When I travel in hostels, I like to keep a little amenities kit in my bed, which allows me to keep everything I need in a safe place, without worrying about losing anything. It usually includes hand sanitizer, lip balm, a pack of kleenex, my room key, and everything listed below that's small enough to fit. Whenever I go out, it fits nicely in my bag, and contains some things that are useful wherever I go, including trips between cities on the Greyhound bus.
• Hand soap is something that many hostels unfortunately don't have, and though most of the YHA hostels I stayed at did have it, I was glad that I had packed some just in case. A small squeeze bottle of liquid soap was enough to last me an entire month.
• Eyeshades were another thing I was glad to have, particularly in hostels where each bed had an individual reading light. There were also times when roommates checking in late or leaving early turned on the room light, which isn't ideal for light sleepers who don't like to be blinded at 4 in the morning. Eyeshades solve this problem really well.
• Ear plugs are something I personally don't like to use, but they do come in handy. Even if people are respectful when checking in and out in the early hours of the morning, it's usually impossible not to make noise. You may have roommates going in and out of the room, and you might also have to share a room with someone who snores loudly.
• A small padlock is another thing you'll want to bring with you. Most YHA hostels in Australia have lockers in the dorm rooms, and though your roommates most likely aren't gonna steal your stuff, it's always good to be safe, particularly if you're traveling with a laptop or DSLR camera.
• A pair of sandals is good to have, since the showers are used by a lot of people. As someone who has done housekeeping in hostels before, I can honestly say those shower floors don't always get as clean as you'd like to believe they are.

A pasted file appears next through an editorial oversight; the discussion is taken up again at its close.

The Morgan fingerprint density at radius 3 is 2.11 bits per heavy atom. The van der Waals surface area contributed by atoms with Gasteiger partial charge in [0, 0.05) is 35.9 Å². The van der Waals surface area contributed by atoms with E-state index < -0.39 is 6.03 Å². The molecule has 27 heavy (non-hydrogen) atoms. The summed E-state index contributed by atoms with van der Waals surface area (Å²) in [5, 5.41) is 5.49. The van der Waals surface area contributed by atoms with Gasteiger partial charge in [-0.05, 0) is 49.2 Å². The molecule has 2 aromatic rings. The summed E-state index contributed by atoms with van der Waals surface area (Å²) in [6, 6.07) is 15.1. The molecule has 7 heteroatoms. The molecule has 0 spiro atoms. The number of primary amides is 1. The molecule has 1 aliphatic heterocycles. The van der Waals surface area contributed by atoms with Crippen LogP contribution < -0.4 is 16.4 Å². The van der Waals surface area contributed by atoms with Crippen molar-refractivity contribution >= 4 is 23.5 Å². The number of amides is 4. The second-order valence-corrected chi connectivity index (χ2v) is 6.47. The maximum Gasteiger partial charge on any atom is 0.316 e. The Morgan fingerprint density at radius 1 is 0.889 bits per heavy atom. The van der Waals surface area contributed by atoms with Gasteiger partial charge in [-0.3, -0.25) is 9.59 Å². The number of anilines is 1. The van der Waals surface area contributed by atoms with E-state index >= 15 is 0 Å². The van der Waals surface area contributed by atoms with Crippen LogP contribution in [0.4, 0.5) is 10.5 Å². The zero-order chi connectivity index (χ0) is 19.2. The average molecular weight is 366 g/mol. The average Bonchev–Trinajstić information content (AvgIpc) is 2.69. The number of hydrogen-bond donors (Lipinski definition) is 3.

• A towel is also good to have with you, since some hostels charge for towel rentals and others may not rent them out at all. You can also hang it over the railing of a bottom bunk for a bit of privacy.
• An extra battery pack or extension cord is good to have if you'd like to keep your electronics fully charged. The newer city hostels might have USB chargers for each bunk, but most hostels won't. An extension cord will also give you the opportunity to make some friends, since some hostels may have limited power outlets far from the beds.
What does it cost to stay at YHA hostels in Australia?
Like other hostels, prices fluctuate depending on the dorm size, the location of the hostel and the time of year, but most of the YHA hostels along Australia's East Coast are between $25-$30 per night for a bed in a dorm. If you're staying for several nights in a row, many hostels offer discounted packages, which sometimes also include things like breakfast, premium wifi and local activities.
If you plan to spend a couple of weeks or more traveling Australia, I highly recommend that you consider purchasing a YHA ePack. ePacks are online packages that you can use for 5, 10, 15, 20 or 30 nights at YHA hostels across Australia. Not only are they easy to book, they give you a much better rate than booking individual nights at each property you plan to stay at. Though each pack is only valid for 2-3 months (depending on which pack you buy), the nights don't have to be used consecutively.